Stacks on Stacks: Survey Shows Increased FOIA Requests Still a Challenge

Today’s eDiscovery Blues cartoon gives a nod to our colleagues working in government agencies processing FOIA requests. By law, all federal agencies are required to respond to a FOIA request within 20 business days, unless there are “unusual circumstances.”

The number of requests per year has continued to rise over the past decade, with 858,952 requests in FY 2019 alone, according to the DOJ. Along with this rise in requests, comes an increase in data to search through. So not only are more requests coming in, there is a larger data landscape to sift through in order to find relevant documents.

FOIA Requests Survey

In a recent IPRO webinar series, we discussed various challenges with FOIA officers and analysts in order to take a look at what’s going on currently in the field. In our discussion on 7/29, we surveyed the audience and each question’s leading response points back either to the volume of requests or the need to narrow the scope of the request.

The Biggest FOIA Challenges Within Agency

  • Volume of Requests: 40%
  • Responsiveness from Other Depts: 33%
  • Working Remote: 18%
  • Complex Redactions: 10%

The Biggest Challenges Working with Requestors

  • Getting Requestor to Reduce Scope: 51%
  • Timely Response from IT: 34%
  • Clarifying Request from IT: 12%
  • We Manage Email Requests Just Fine: 2%

The Biggest Challenges with FOIA Requests for Emails

  • Getting Requestors to Narrow Score: 39%
  • Expert vs. Novice: 33%
  • Requests for Expedited Treatment 25%
  • Requestor Appeals: 3%

Leveraging Technology for FOIA / PRR

Many agencies are still trying to meet these challenges with manual processes and off-the-shelf software combinations (such as Outlook, Excel, and Adobe). As data volumes and request volumes continue to grow, this becomes a daunting task at best, even if there were an increase in personnel.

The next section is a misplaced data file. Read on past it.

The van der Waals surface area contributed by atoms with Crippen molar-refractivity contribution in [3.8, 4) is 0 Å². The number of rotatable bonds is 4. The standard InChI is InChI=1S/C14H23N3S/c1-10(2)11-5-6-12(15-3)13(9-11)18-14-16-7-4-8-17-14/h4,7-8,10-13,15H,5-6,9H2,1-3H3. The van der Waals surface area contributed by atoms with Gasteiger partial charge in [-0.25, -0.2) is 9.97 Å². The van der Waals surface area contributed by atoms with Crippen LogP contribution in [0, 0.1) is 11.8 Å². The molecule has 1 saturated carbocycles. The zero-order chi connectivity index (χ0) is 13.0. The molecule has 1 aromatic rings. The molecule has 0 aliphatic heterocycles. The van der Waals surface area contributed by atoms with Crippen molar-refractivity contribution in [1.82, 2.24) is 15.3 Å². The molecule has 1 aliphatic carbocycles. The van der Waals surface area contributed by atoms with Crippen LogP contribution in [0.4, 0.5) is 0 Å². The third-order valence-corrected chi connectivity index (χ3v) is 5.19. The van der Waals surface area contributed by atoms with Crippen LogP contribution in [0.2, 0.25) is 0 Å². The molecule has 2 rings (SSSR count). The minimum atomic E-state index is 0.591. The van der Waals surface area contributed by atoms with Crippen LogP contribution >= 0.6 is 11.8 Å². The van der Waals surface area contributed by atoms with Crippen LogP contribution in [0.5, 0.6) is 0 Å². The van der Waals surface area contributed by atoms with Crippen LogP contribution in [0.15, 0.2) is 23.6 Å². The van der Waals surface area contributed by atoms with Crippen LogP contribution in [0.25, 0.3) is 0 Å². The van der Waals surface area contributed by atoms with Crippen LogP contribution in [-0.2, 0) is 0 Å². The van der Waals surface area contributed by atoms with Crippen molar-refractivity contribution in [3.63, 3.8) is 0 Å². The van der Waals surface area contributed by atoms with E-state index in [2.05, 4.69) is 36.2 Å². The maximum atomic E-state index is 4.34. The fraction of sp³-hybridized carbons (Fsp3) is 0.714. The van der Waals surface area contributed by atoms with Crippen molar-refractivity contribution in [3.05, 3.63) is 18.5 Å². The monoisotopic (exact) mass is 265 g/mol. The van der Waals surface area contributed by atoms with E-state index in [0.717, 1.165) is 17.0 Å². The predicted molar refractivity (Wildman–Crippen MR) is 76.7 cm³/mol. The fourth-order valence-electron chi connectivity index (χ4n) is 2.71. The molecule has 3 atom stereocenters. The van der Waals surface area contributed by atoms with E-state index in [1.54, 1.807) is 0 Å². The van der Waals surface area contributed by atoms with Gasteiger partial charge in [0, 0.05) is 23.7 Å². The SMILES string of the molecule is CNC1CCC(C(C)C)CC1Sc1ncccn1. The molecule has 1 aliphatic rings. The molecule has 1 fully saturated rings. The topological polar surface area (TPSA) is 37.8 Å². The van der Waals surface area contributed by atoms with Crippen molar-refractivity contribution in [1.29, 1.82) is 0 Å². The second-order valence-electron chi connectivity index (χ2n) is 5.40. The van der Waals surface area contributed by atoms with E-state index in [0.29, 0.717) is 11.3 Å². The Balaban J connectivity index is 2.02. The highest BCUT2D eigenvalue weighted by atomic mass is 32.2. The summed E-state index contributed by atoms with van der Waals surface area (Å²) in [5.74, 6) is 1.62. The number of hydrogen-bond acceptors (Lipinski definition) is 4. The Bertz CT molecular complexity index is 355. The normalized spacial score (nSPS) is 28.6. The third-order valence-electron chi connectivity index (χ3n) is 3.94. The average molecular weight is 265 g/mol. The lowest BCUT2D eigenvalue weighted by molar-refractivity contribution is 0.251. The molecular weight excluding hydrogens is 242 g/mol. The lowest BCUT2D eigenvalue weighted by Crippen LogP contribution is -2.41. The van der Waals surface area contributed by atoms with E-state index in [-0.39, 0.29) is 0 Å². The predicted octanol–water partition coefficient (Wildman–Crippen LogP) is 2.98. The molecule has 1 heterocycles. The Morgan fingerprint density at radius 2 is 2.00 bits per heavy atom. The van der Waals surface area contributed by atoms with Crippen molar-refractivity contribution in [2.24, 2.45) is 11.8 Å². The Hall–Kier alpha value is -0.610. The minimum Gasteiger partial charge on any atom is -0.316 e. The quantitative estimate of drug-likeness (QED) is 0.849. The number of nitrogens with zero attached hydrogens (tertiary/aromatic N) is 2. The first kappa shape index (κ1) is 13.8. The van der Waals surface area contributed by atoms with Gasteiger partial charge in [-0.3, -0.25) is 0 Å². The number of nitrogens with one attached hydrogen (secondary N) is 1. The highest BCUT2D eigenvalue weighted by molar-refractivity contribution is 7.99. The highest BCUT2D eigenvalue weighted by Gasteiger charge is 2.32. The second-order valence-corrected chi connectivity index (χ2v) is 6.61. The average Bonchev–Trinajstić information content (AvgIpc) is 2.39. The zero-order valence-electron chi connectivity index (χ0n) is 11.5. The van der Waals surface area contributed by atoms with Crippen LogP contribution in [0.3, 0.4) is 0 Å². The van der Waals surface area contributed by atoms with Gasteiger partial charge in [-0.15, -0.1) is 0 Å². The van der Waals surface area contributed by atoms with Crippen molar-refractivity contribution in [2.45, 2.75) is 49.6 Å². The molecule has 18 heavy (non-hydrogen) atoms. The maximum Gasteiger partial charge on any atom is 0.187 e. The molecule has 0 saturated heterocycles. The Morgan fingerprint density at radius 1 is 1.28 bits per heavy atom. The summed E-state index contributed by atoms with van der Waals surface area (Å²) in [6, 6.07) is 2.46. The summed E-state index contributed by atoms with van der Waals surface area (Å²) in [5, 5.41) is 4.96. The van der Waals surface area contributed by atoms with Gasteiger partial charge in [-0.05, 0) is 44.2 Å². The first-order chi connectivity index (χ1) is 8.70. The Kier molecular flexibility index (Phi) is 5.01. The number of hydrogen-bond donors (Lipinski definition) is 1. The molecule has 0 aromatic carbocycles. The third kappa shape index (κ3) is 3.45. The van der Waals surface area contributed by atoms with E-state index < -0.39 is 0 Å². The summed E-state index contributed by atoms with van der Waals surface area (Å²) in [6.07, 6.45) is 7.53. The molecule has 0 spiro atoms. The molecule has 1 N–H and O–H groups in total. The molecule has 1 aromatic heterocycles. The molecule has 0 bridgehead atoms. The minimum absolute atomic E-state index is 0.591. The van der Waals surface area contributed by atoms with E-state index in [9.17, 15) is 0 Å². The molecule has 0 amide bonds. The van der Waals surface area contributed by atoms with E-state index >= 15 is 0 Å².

This is where technology specifically designed to manage large datasets and quickly find responsive documents can make life much easier for FOIA officers. Below are a few tools to consider.

De-Dupe / Near-Dupe

These are exactly what they sound like.

De-Duplication (or De-Dupe) identifies and removes duplicate documents on ingestion, greatly cutting down on the document count which must be searched.

A tool which finds Near-Duplicates (or Near-Dupe) uses analytics to find nearly identical documents. This tool can even identify the percentage of duplicate content and conduct side-by-side comparisons of documents, highlighting differences.

Email Threading

This is a tool that identifies email relationships (threads, people involved in a conversation, attachments, and duplicate emails) and groups them together as one coherent conversation. It also gives you the ability to locate the terminal email in a thread, which contains all previous emails leading to it. By looking at the terminal thread, it cuts down searching through multiple emails containing the same content.

Concept Clustering

Concept Clustering is true to its name. It visually groups documents into keyword groups or clusters, allowing you to quickly get an understanding of the data landscape, with the ability to make connections nearly impossible with linear review.

Connecting Directly to Data Sources

By connecting directly to data sources (such as an organization’s email servers, sharepoints, and messaging apps) it allows the FOIA officer direct access to data, rather than having to contact those departments or their IT and request data.

Redaction Tools

Rather than use off-the-shelf tools like Adobe to manually create redactions, the same tools used to search and cull documents, can also create redactions that remove the text under the redaction, run validations to make sure the redactions are burned in and the text is correct, and create layered redactions, so multiple production sets can be sent to multiple parties. They can even identify documents which may need another layer of review before they’re produced, similar to an email platform asking if you want to send without a subject line or if you’ve forgotten an attachment.


Even with the growing number of FOIA requests and the challenges highlighted in this survey, Government Agencies can easily meet the 20-day deadline by leveraging technology and taking advantage of some of the tools listed above, giving officers an edge when it comes to working through those towering stacks (whether they are paper or digital) coming into their inboxes.